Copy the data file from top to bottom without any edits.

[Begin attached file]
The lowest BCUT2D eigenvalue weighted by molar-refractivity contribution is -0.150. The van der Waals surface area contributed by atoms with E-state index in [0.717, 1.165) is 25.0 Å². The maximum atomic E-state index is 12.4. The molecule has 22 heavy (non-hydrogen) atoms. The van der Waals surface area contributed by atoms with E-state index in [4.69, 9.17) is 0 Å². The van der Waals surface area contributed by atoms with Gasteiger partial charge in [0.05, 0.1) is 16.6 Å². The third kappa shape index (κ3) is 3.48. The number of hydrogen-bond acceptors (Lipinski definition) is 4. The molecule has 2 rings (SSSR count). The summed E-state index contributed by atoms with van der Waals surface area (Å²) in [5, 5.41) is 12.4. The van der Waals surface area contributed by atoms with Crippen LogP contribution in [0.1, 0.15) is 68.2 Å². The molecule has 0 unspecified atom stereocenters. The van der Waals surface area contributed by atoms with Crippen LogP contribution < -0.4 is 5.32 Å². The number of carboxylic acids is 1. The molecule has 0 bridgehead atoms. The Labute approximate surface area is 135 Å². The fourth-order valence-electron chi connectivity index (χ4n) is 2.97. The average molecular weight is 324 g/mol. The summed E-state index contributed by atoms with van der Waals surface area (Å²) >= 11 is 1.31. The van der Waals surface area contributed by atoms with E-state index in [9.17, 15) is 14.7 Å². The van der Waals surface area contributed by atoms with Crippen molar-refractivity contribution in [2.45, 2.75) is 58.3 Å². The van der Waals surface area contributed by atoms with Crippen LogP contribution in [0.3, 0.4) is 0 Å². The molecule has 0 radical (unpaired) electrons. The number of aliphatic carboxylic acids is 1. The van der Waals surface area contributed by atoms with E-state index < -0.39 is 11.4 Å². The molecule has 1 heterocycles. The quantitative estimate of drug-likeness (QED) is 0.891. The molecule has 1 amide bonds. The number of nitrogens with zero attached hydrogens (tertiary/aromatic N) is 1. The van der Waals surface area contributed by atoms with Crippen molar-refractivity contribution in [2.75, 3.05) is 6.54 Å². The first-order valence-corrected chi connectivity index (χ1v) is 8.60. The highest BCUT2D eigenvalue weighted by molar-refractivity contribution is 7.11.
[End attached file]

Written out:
The lowest BCUT2D eigenvalue weighted by molar-refractivity contribution is -0.150. The van der Waals surface area contributed by atoms with E-state index in [0.717, 1.165) is 25.0 Å². The maximum atomic E-state index is 12.4. The molecule has 22 heavy (non-hydrogen) atoms. The van der Waals surface area contributed by atoms with E-state index in [4.69, 9.17) is 0 Å². The van der Waals surface area contributed by atoms with Gasteiger partial charge in [0.05, 0.1) is 16.6 Å². The third kappa shape index (κ3) is 3.48. The number of hydrogen-bond acceptors (Lipinski definition) is 4. The molecule has 2 rings (SSSR count). The summed E-state index contributed by atoms with van der Waals surface area (Å²) in [5, 5.41) is 12.4. The van der Waals surface area contributed by atoms with Crippen LogP contribution in [0.1, 0.15) is 68.2 Å². The molecule has 0 unspecified atom stereocenters. The van der Waals surface area contributed by atoms with Crippen LogP contribution < -0.4 is 5.32 Å². The number of carboxylic acids is 1. The molecule has 0 bridgehead atoms. The Labute approximate surface area is 135 Å². The fourth-order valence-electron chi connectivity index (χ4n) is 2.97. The average molecular weight is 324 g/mol. The summed E-state index contributed by atoms with van der Waals surface area (Å²) >= 11 is 1.31. The van der Waals surface area contributed by atoms with E-state index in [9.17, 15) is 14.7 Å². The van der Waals surface area contributed by atoms with Crippen molar-refractivity contribution in [2.45, 2.75) is 58.3 Å². The van der Waals surface area contributed by atoms with Crippen LogP contribution in [0.3, 0.4) is 0 Å². The molecule has 0 radical (unpaired) electrons. The number of aliphatic carboxylic acids is 1. The van der Waals surface area contributed by atoms with E-state index < -0.39 is 11.4 Å². The molecule has 1 heterocycles. The quantitative estimate of drug-likeness (QED) is 0.891. The molecule has 1 amide bonds. The number of nitrogens with zero attached hydrogens (tertiary/aromatic N) is 1. The van der Waals surface area contributed by atoms with Crippen molar-refractivity contribution in [2.75, 3.05) is 6.54 Å². The first-order valence-corrected chi connectivity index (χ1v) is 8.60. The highest BCUT2D eigenvalue weighted by molar-refractivity contribution is 7.11.